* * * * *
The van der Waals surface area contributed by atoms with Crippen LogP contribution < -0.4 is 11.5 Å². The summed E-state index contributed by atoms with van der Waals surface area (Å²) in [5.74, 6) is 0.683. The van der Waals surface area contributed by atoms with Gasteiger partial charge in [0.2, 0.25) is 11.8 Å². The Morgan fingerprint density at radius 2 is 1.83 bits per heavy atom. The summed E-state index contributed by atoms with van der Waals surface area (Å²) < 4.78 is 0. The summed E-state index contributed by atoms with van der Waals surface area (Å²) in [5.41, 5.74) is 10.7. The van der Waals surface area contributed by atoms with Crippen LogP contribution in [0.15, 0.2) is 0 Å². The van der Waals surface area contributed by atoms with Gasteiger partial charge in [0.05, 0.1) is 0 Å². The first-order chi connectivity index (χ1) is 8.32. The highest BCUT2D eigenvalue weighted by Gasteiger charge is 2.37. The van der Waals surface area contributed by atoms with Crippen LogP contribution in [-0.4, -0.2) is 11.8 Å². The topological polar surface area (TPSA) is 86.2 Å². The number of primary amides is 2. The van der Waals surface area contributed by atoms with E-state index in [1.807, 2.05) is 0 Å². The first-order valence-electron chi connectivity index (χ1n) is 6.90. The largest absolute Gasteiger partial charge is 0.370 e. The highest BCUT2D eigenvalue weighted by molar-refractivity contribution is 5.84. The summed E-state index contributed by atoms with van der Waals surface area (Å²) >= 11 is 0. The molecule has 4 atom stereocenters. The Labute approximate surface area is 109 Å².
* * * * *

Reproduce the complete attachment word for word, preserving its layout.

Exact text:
The van der Waals surface area contributed by atoms with Crippen LogP contribution < -0.4 is 11.5 Å². The summed E-state index contributed by atoms with van der Waals surface area (Å²) in [5.74, 6) is 0.683. The van der Waals surface area contributed by atoms with Gasteiger partial charge in [0.2, 0.25) is 11.8 Å². The Morgan fingerprint density at radius 2 is 1.83 bits per heavy atom. The summed E-state index contributed by atoms with van der Waals surface area (Å²) < 4.78 is 0. The summed E-state index contributed by atoms with van der Waals surface area (Å²) in [5.41, 5.74) is 10.7. The van der Waals surface area contributed by atoms with Crippen LogP contribution in [0.15, 0.2) is 0 Å². The van der Waals surface area contributed by atoms with Gasteiger partial charge in [0.05, 0.1) is 0 Å². The first-order chi connectivity index (χ1) is 8.32. The highest BCUT2D eigenvalue weighted by Gasteiger charge is 2.37. The van der Waals surface area contributed by atoms with Crippen LogP contribution in [-0.4, -0.2) is 11.8 Å². The topological polar surface area (TPSA) is 86.2 Å². The number of primary amides is 2. The van der Waals surface area contributed by atoms with E-state index in [1.807, 2.05) is 0 Å². The first-order valence-electron chi connectivity index (χ1n) is 6.90. The largest absolute Gasteiger partial charge is 0.370 e. The highest BCUT2D eigenvalue weighted by molar-refractivity contribution is 5.84. The summed E-state index contributed by atoms with van der Waals surface area (Å²) >= 11 is 0. The molecule has 4 atom stereocenters. The Labute approximate surface area is 109 Å².